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Audio Version

We AA’s can suffer terribly from hardening of the ‘oughteries’ – we ought to do this, we ought not to do that. If we treated a newcomer the way we treat ourselves sometimes, we’d be locked up! Of course, ‘the rule is, we must be hard on ourselves, but always considerate of others’ (Big Book, p74), but that’s in the context of making amends. In the ordinary daily discipline of staying sober I believe we shouldn’t be too hard on ourselves. Early on in AA I was told, “Wear your sobriety like a loose cloak – not like a straitjacket.” And one of our slogans is ‘Easy Does It’, with the unwritten coda ‘... but do it!

I’m glad that in each generation the Big Book is revised to include new stories from members whose experiences might not tally with the fewer than 100 pioneers who compiled the first edition. Nearly 80 years later society has changed; more and more of our members are dually or even multiply addicted. They tend to be younger too. The first members wrote, ‘We know but little’, and ‘More will be revealed.’ And Bill W. pointed out that, ‘Every AA has the privilege of interpreting the programme as he likes.’ (As Bill Sees It, p16).

So we don’t have to treat AA literature like holy writ to be followed to the letter. For example, the Promises (Big Book pp 83/4) say, ‘We will not regret the past nor wish to shut the door on it.’ Well, I certainly do not wish to shut the door on my dark past because it is my ‘greatest possession – the key to life and happiness to others’. (Big Book p124). But I do have genuine regrets, some less important than others; for example, I regret not learning to play a musical instrument –one of my ‘yets’ perhaps! But I do profoundly regret depriving my children of a happy childhood because of my drinking; I regret the heartache and loneliness endured by my wife - and I would be a heartless psychopath to feel otherwise. But I’ve made amends the best way I could and have been forgiven, though I know that is not always so for other members.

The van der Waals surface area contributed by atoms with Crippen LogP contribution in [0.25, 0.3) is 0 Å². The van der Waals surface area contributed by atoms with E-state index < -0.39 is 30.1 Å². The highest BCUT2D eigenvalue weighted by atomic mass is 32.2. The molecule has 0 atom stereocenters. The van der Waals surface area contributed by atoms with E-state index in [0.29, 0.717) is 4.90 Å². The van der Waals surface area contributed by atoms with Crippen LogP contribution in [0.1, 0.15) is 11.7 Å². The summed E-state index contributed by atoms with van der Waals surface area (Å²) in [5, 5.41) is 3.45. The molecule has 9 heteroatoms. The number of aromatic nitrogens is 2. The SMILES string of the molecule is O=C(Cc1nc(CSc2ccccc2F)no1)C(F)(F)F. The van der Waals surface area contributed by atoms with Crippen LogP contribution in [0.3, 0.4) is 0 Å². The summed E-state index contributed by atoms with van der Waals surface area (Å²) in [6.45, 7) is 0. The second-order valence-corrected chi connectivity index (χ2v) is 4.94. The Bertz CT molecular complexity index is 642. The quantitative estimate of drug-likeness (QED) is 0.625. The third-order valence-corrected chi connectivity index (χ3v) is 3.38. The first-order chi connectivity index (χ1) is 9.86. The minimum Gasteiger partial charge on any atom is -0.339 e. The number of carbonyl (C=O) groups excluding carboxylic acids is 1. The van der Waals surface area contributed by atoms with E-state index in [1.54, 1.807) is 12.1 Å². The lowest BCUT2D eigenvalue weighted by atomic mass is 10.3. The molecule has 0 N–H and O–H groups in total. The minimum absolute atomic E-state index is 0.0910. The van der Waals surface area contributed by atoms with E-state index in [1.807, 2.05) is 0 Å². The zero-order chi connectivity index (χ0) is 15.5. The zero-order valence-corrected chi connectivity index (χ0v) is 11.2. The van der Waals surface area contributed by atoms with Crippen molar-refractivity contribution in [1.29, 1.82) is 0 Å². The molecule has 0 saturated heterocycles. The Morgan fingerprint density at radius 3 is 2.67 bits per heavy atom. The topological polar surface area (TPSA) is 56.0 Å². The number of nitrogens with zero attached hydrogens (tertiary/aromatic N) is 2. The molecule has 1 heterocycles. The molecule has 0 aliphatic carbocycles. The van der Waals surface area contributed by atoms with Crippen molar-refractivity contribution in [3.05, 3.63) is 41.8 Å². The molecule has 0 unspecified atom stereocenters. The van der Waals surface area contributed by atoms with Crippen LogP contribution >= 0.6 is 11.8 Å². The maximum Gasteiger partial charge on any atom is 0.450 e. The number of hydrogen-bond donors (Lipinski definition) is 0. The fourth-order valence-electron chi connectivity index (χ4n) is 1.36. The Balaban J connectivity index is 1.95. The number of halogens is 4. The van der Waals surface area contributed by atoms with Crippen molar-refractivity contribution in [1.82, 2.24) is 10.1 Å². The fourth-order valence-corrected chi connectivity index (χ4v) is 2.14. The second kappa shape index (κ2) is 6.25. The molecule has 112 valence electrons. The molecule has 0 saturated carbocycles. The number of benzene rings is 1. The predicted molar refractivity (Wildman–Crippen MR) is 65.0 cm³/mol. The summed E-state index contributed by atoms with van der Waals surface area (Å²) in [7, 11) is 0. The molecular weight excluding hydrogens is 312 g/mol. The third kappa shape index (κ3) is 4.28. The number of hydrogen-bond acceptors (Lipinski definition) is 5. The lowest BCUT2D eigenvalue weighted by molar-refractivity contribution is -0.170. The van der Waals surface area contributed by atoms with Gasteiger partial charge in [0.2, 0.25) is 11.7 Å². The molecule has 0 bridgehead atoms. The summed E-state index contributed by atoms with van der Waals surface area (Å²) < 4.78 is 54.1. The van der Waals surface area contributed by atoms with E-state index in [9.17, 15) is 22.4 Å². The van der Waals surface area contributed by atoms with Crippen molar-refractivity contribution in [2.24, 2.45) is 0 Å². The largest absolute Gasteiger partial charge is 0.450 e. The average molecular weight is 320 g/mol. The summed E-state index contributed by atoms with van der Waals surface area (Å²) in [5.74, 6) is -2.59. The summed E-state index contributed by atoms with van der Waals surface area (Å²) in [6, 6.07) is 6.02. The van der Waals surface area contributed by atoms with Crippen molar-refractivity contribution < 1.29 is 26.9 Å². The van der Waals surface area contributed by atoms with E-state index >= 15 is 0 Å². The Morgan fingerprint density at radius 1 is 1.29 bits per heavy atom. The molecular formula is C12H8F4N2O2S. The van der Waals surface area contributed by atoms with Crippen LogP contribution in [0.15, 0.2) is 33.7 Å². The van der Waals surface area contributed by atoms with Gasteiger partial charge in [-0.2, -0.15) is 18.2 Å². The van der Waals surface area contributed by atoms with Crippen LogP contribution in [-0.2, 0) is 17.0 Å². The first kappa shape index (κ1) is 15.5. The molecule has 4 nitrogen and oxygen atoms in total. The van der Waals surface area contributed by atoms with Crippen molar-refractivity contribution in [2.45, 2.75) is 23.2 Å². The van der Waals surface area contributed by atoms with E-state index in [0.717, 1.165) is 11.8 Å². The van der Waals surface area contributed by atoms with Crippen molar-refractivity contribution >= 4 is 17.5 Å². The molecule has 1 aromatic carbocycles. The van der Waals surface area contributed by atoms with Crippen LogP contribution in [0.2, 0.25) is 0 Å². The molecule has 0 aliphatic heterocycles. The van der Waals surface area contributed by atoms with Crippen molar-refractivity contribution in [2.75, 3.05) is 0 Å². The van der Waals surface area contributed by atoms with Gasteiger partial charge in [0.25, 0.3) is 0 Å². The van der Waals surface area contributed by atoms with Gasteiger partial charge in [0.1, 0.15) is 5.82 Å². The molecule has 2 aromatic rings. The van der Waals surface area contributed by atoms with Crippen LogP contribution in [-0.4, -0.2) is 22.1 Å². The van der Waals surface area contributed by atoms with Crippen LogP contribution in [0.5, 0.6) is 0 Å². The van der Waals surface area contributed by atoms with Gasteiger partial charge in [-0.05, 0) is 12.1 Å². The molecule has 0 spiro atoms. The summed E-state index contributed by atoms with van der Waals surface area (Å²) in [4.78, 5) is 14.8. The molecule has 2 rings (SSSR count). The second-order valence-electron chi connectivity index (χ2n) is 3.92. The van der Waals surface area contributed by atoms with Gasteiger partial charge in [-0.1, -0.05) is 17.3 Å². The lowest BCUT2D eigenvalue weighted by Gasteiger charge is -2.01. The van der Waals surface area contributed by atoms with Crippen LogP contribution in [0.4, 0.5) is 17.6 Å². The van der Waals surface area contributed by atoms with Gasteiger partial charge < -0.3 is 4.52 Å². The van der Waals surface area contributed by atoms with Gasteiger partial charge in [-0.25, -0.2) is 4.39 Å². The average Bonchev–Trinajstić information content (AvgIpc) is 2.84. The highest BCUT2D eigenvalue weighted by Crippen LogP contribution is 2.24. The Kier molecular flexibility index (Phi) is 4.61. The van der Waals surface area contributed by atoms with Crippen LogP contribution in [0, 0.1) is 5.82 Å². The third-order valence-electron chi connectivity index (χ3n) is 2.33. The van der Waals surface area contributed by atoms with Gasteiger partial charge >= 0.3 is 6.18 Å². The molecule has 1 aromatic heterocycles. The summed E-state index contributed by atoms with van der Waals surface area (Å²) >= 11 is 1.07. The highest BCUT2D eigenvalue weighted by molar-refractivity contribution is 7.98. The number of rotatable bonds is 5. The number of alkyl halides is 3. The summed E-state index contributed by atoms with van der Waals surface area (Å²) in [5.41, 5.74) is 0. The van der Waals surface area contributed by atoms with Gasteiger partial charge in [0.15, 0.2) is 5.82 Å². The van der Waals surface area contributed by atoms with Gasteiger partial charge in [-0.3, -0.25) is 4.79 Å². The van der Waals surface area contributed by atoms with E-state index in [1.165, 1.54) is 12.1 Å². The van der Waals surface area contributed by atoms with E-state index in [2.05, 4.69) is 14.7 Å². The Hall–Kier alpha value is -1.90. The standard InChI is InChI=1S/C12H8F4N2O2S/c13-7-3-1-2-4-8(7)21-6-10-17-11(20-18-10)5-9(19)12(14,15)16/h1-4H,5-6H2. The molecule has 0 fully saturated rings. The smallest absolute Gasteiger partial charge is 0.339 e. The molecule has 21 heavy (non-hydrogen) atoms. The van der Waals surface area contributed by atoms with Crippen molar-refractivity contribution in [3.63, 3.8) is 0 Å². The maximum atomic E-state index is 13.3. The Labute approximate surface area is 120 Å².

I used to go to a meeting that had a card on the table with the message ‘Not Guilty’. As we say, I am not responsible for being an alcoholic – but I am accountable. Regret is not the same as remorse; I do not endlessly punish myself for the consequences of my drinking. I realise I was very sick and though I still have my character defects I would not behave the way I did drunk when I am sober. So I’ve come to terms with my past and in general don’t regret it - indeed it has helped to make me who I am and I today wouldn’t change places with anyone.  But there are honest regrets about some of the consequences of my drunkenness and that seems right for me.